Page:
The Eixample, the 19th century grid expansion of Barcelona that caused dozens of entirely new neighborhoods to spring up, created a serious need for more churches. New apartment buildings and houses were built to house a city that was already bursting at the seams, and many of these people would need somewhere nearby to go to mass. In addition, many of the religious orders arrived from other cities, and those which had previously been housed in the old city took advantage of the opportunity to move out into less cramped, more modern quarters. By doing so, they were able to expand their respective communities, inhabit better facilities, and provide for the spiritual needs of the influx of residents into these new districts.
One beautiful example of this is the Church of St. Francis de Sales on the Passeig de Sant Joan, one of the broad avenues leading up from the old city to the new. The church is considered the finest Neo-Gothic structure in the city, and the greatest example of the work of Joan Martorell i Montells, one of Gaudí’s teachers and an important influence on his pupil’s understanding of both surface treatment and interior space. Despite its Victorian uprightness, it anticipates in its decoration some of the wildness of Modernista decoration with which Gaudí and others would come to define late 19th and early 20th century Barcelona.
The church was built to be the main chapel of a convent for the Order of the Visitation of Holy Mary, founded by St. Francis de Sales and St. Jane de Chantal in France in 1610. In 1874 three sisters from the same Catalan haute-bourgeois family wanted to enter the convent of the Visitation Sisters in Madrid, where their favorite aunt was a member of that religious community. The sisters applied and were accepted to the convent. Unfortunately, the Left-leaning government of the time was trying to curb the powers of the monastic communities, and refused to allow any existing convents to admit new members.
As luck would have it, the family’s influential confessor Father Salvador Casañas (later Cardinal-Archbishop of Barcelona) agreed with the family and the Madrid nuns that this would be a golden opportunity to found a new house for the order in Barcelona. The Mother Superior of the Madrid convent gave permission for five of their sisters to move to Barcelona and help set up the new community. The girls’ mother offered a spacious house that she owned as a place to begin, until more appropriate accommodation could be located or built, and after some months of construction the nuns arrived from Madrid to help establish the new monastic community.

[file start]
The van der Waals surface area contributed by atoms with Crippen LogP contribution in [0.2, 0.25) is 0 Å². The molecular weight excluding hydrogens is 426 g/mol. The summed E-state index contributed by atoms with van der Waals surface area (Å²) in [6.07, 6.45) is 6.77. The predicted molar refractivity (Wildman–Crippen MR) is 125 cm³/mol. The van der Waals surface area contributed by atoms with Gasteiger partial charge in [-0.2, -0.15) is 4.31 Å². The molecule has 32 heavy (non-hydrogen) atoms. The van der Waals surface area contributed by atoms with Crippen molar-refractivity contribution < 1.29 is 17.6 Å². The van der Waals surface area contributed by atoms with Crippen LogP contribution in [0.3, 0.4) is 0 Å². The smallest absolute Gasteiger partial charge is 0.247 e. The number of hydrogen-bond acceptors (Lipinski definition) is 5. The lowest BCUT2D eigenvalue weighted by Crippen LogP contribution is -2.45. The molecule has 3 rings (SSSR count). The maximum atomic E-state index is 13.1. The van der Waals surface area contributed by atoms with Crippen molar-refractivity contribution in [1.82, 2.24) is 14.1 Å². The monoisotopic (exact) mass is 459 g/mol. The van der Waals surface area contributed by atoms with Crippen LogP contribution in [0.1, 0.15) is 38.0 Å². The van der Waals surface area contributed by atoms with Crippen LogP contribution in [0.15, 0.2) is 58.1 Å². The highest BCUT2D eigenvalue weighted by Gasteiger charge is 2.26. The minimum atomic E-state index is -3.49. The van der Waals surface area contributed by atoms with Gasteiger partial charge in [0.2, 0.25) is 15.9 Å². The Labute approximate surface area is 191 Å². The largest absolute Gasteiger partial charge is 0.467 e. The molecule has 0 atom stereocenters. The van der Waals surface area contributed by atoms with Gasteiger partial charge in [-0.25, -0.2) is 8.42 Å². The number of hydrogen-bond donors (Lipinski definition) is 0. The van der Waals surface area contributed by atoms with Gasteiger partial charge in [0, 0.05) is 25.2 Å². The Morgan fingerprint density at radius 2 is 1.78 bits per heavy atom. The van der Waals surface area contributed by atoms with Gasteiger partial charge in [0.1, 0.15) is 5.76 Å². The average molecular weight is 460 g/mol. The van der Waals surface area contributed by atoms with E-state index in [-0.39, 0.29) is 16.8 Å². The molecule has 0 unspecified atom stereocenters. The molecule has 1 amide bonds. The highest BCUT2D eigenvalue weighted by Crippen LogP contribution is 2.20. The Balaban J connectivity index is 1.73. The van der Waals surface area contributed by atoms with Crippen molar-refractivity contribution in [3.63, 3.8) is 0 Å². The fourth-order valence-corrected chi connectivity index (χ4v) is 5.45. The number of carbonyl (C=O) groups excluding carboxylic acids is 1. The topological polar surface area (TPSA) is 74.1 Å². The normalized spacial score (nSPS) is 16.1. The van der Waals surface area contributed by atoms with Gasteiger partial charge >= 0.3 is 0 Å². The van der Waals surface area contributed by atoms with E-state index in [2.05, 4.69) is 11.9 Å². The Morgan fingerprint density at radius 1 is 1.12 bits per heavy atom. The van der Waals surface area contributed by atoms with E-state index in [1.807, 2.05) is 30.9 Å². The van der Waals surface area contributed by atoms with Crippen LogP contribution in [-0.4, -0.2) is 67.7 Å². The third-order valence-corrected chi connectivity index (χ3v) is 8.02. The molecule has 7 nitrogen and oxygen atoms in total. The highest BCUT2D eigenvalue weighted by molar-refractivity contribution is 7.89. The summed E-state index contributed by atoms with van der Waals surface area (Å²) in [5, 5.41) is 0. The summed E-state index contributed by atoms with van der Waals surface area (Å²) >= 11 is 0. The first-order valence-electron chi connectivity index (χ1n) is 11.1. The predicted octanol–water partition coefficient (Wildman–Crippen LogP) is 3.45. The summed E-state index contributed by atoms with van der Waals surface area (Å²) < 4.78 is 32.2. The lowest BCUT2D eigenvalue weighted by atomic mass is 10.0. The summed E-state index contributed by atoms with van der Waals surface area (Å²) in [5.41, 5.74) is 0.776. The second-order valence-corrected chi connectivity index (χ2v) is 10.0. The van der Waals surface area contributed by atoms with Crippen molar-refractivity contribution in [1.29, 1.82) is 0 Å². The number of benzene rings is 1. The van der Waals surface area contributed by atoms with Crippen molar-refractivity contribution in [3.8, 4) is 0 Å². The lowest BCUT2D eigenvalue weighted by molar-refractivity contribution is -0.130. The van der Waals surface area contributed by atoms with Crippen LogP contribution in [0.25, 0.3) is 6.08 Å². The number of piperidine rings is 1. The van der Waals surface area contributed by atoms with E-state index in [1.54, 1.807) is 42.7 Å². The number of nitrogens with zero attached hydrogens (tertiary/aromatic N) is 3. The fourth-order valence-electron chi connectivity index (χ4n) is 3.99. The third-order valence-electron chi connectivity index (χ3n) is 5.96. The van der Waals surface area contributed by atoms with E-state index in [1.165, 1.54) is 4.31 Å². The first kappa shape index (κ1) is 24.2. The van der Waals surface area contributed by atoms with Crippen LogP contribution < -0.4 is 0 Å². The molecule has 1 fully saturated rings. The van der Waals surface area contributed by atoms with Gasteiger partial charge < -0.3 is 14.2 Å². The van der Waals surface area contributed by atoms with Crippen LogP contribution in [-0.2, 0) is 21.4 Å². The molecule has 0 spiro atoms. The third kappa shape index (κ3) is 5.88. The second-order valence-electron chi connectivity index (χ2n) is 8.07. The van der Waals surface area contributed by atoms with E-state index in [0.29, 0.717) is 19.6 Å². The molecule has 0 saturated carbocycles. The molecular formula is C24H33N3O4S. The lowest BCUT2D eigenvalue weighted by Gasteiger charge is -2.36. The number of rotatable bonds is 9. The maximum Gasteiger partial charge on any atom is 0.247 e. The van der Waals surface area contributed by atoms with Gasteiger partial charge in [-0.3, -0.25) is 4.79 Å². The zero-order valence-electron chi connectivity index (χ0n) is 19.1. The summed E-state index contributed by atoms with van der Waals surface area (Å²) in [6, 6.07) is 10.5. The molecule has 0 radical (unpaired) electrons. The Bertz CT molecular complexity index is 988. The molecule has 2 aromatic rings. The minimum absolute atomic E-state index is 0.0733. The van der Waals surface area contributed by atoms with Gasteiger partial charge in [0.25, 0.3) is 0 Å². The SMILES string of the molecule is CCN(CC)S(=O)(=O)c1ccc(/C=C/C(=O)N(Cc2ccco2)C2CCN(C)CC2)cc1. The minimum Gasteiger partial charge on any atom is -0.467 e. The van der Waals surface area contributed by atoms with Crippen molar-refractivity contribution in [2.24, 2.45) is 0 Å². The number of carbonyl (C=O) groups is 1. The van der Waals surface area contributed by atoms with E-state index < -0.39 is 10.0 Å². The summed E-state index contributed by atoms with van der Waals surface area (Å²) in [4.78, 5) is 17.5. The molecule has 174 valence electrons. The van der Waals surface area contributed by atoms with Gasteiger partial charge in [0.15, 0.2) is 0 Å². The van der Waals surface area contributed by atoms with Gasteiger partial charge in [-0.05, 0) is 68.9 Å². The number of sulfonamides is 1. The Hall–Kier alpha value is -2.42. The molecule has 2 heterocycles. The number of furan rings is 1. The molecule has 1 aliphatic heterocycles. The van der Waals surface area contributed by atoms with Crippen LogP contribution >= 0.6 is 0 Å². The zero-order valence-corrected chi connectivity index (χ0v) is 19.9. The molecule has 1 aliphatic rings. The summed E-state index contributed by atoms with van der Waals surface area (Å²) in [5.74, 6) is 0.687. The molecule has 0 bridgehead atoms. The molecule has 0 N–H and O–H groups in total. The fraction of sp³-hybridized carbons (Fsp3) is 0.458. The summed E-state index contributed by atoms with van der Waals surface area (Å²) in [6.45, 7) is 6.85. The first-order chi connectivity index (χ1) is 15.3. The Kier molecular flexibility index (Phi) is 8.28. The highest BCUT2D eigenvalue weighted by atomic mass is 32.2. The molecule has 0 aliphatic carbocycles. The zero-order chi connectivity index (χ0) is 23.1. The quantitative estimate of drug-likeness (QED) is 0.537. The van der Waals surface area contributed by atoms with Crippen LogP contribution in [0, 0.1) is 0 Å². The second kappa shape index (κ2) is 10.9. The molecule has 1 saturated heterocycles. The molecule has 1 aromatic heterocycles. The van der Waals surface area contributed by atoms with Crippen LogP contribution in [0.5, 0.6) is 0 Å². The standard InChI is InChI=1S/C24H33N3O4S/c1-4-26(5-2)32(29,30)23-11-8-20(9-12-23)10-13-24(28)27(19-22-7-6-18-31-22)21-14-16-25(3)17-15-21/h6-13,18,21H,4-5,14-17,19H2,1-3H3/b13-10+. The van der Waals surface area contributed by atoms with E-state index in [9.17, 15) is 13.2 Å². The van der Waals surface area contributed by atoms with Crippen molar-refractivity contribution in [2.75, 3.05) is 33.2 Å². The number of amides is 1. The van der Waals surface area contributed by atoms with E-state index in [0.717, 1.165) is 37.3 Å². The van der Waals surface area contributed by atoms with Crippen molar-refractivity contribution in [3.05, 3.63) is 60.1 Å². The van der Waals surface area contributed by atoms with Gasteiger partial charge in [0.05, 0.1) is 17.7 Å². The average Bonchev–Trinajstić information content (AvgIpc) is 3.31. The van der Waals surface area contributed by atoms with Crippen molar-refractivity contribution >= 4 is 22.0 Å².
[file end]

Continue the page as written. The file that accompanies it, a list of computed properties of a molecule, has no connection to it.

Upon their arrival in 1874 the Visitation sisters were aided by the Archbishop, the local Jesuits, and influential parish priests to get their foundation going. In the spring of 1875 the three sisters whose plight had brought about the foundation of the new community were admitted to the novitiate. They were soon followed by a number of other local women eager to join the order.
Land was purchased on the Passeig de Sant Joan that same year, and construction on the monastic complex began. The nuns were able to move into the monastery by 1878, but the church was not completed until 1885. During attacks by Leftists in 1909 and again during the Civil War in 1936, the nuns were forced to abandon the monastery, and the church was sacked.
The story of the community during the Civil War was particularly heart-wrenching. Bodies of the sisters who had been buried at the convent were taken out of their tombs by the Leftists, desecrated, and put on public display on the steps of the church like a sideshow attraction. The sisters who had abandoned the convent went into hiding with friends and family members, to escape execution by firing squad or militia gangs. Subsequently an Italian military ship arrived in port in Barcelona and many of the sisters, along with other surviving priests and religious from other orders in the city who chose to leave, were escorted by Italian naval officers to the ship and were able to flee the rest of the Civil War. Over 800 priests and religious were taken to Genoa, and the Visitation Sisters were housed at a Visitation monastery there temporarily while accommodation could be found. Most were sent to Turin, but a few remained in Genoa or nearby.
Following the Civil War the sisters returned to Barcelona, but the decision was made not to return to the original convent given what had taken place there and the extent of the repairs needed. A new home was found further north in the Horta section of the city, and in 1942 the Marist Brothers took over the former convent. In 1950, the Marists turned the chapel over to the Archdiocese for use as a parish, which was named for St. Francis de Sales in honor of its historical association with the order he and St. Jane de Chantal had founded.